Government tackles exchange rate, pricing shocks head-on
Prosper Ndlovu and Nqobile Bhebhe, Business Reporters
GOVERNMENT has swiftly moved in to entrench the use of multiple currencies by unveiling additional measures to restore market confidence through stabilising the exchange rate while containing inflationary pressures in order to preserve the value for money and ensure that consumers retain adequate purchasing power.
Going forward, the use of multiple-currency system, which embraces both foreign currency and the Zimbabwean dollar, will be maintained for the duration of the National Development Strategy (NDS1), which spans 2021 to 2025.
Interest rates have also been increased from 80 percent to 200 percent to reflect prevailing inflation developments and curbing speculative borrowing as well as broad money supply.
In order to prevent cost-driver impact of fuel prices from breaching the US$2 per litre, the Government has completely removed the levy on diesel and at the same time significantly dropping the levy on petrol.
Maize and wheat supplies are also being enhanced to ensure adequate food availability to households with the Government fast-tracking release of stocks for the milling industry as well as liberalising imports for those with free funds.
In the past few months, the geopolitical developments in Eastern Europe where Russia is conducting a special military operation in Ukraine, have triggered price increases especially fuel across the world, including in Zimbabwe, as supply chains have been significantly affected.
To avert sharp price hikes that could have further triggered increases in commodity costs, the Government has come up with a raft of measures geared at stabilising the exchange rate and controlling inflation.
These were separately announced yesterday by Finance and Economic Development Minister, Prof Mthuli Ncube and Reserve Bank of Zimbabwe Governor, Dr John Mangudya.
In buttressing the multi-currency system, Prof Ncube quickly clarified that this was by no means a return to yester-year dollarization, adding that the dual pricing model remains ideal.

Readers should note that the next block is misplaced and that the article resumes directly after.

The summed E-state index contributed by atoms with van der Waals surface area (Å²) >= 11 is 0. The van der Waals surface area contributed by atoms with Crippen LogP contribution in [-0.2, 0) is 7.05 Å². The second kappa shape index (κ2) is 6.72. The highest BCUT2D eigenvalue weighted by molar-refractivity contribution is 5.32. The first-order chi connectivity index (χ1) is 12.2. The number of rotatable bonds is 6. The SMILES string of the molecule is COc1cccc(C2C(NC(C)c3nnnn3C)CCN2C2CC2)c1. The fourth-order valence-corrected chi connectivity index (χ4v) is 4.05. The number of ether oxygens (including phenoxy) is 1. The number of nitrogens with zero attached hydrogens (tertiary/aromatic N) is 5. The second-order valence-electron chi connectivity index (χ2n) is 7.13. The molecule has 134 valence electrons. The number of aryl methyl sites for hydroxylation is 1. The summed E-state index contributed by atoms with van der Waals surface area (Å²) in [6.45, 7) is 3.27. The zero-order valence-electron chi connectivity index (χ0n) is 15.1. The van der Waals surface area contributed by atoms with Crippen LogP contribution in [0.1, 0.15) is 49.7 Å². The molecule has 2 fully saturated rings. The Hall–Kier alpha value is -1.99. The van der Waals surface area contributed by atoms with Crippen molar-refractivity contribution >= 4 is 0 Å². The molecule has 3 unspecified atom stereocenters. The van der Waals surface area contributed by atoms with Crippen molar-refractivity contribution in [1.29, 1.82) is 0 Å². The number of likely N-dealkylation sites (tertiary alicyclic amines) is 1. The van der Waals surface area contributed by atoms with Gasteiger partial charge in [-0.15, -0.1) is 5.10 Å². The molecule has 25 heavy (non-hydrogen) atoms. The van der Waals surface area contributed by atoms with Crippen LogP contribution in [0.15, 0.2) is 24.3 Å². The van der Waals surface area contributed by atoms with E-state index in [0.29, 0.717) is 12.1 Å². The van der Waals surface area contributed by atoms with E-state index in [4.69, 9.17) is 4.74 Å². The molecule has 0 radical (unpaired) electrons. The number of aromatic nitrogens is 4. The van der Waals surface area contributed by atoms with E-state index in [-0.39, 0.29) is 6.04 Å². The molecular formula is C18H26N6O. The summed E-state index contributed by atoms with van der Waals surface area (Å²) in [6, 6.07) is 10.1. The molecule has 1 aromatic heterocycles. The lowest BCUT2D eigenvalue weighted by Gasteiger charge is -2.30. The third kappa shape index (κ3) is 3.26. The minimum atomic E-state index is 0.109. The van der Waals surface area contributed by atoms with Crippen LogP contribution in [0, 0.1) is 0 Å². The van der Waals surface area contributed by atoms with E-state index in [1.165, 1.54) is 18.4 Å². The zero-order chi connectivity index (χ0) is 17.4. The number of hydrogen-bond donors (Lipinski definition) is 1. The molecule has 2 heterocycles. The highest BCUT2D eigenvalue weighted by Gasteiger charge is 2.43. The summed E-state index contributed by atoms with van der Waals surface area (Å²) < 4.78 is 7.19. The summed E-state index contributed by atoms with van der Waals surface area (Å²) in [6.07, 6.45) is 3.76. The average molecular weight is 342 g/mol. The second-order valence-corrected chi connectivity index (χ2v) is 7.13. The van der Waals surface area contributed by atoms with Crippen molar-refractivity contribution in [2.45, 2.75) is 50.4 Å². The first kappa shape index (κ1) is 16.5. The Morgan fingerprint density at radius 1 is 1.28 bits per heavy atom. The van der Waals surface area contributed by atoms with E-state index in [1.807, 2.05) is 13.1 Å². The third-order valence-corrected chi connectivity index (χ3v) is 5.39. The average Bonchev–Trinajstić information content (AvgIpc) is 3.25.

“Government has clearly stated its intention of maintaining a multi-currency system based on dual use of the US dollar and the Zimbabwe dollar. However, the market lacks confidence that the multi-currency system is here to stay for the foreseeable future,” he said.
“To eliminate speculation and arbitrage based on this issue, the Government has decided to embed the multi-currency system and the continued use of the US dollar into law for a period of five years,” said the minister.
The inter-bank market exchange system, which run on a willing buyer willing seller basis is now mandatory by law, he said.
“The utilisation in all economic transactions of this formal rate is now made mandatory by law. While economic agents are free to price their goods in US dollars or Zimbabwe dollars, and there are no price controls, the equivalence of US dollar prices and Zimbabwe dollar prices for a commodity should be strictly based on the current interbank exchange rate as determined by the willing buyer willing seller rate,” said Prof Ncube.
He warned businesses against discounting of prices for payments made in US dollars saying the law provides for strict criminal and civil penalties including US dollar-based fines, suspension or cancellation of business for trading licences for offenders.
“This week, the Government completely removed the levy on diesel (that is) brought it to zero cents, and significantly dropped the levy on petrol. This action prevented the price of fuel from breaching the US$2,00 per litre mark,” said the minister.
Last week, the Zimbabwe Energy Regulator Authority (Zera) announced a fuel price increase pegging diesel at $1,88 per litre from $1,76 and blended fuel is now trading at $1,77 per litre from $1,73. Zera also said the increase could have been above the current prices but the Government intervened to contain the costs.